He's really just recycling an old Ross Perot impression. I love him, but he's better as straight man to all the idiotic politicians and the things they do, and to his own correspondents, i think. He's going to be on a very very tight leash, and the Oscars will probably be dull as usual. Whoopie was the last host to really get political and got in big trouble for it.
posted by amberglow at 7:57 AM on March 1, 2006


Here's to John swallowing whatever pill he swallowed right before going on Crossfire.
posted by thisisdrew at 8:54 AM on March 1, 2006


New Republic gets connotations bled over from Free Republic

No, the New Republic has been around much longer, and its circulation has been in free-fall for the last few years now. However, they just got a new editor. I used to really enjoy the balance and writing in it, but haven't read it for a while--I'm willing to give it another shot now.
posted by bardic at 9:30 AM on March 1, 2006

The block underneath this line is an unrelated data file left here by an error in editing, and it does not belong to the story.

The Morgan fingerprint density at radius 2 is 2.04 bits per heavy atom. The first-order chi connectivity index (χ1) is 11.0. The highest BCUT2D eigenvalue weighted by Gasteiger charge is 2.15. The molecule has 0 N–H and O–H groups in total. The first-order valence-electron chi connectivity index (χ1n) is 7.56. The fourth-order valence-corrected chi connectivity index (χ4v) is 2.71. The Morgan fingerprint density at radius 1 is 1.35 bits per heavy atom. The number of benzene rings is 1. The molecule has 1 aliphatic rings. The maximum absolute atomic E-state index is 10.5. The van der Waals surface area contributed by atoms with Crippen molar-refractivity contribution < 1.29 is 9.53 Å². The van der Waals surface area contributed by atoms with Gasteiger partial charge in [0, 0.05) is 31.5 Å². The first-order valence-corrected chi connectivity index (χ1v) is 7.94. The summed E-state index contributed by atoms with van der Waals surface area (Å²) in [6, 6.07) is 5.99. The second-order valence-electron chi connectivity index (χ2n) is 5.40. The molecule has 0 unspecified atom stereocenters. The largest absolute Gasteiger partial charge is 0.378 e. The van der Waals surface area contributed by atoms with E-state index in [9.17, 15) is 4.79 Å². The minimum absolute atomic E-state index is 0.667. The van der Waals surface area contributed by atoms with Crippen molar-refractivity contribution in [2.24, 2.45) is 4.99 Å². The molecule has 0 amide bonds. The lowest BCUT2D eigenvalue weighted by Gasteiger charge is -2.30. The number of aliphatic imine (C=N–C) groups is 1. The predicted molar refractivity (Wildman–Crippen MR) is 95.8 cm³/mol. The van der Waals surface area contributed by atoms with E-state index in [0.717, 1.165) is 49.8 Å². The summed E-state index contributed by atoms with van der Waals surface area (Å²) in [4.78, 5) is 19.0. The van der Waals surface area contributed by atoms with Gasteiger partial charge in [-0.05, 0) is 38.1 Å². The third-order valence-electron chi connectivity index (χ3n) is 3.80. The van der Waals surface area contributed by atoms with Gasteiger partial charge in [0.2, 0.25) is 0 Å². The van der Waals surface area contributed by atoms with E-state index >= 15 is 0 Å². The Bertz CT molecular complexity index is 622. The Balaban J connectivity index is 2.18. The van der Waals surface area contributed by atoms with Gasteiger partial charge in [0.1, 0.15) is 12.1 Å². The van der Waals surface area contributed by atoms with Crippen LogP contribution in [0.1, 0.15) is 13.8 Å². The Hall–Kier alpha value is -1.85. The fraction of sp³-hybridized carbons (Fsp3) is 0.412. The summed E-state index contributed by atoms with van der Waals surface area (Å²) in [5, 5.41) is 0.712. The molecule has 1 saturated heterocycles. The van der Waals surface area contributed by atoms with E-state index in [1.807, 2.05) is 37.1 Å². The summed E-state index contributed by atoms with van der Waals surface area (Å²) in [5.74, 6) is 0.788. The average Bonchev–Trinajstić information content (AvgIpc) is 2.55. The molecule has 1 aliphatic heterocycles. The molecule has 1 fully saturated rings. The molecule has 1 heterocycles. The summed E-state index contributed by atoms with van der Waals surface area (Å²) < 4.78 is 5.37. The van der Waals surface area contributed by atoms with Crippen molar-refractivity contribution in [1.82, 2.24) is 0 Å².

I'd rather see Craig Kilborn host the Oscars (and the Daily Show).
posted by kickerofelves at 10:26 AM on March 1, 2006


**sticks finger down throat**

Craig Ferguson would be a good Oscar host, but probably won't be tapped until he takes over the Letterman time slot. Craig Kilborn, like Keith Olbermann, should never have left ESPN. Stewart and The Daily Show? Don't mess with perfection.
posted by spock at 10:33 AM on March 1, 2006


This has some good background on Stewart you might enjoy reading...
posted by dontrememberthis at 10:46 AM on March 1, 2006


amberglow writes "I love him, but he's better as straight man to all the idiotic politicians and the things they do, and to his own correspondents, i think."

Jon plays an awesome straight guy, his bit in Jay and Silent Bob Strike Back had me laughing my ass off.
posted by Mitheral at 12:03 PM on March 1, 2006


Why all this New Republic bashing? The magazine is pretty unique, offering a wide range of opinion in a purely argumentative way, preferring argument over story.

Granted, sometimes TNR's ridiculous. It endorsed Lieberman, for example, in a way that acknowledged the alck of Joementum but in a spirit of "Let's go down with the ship". But I like the fact that I don't often agree with it.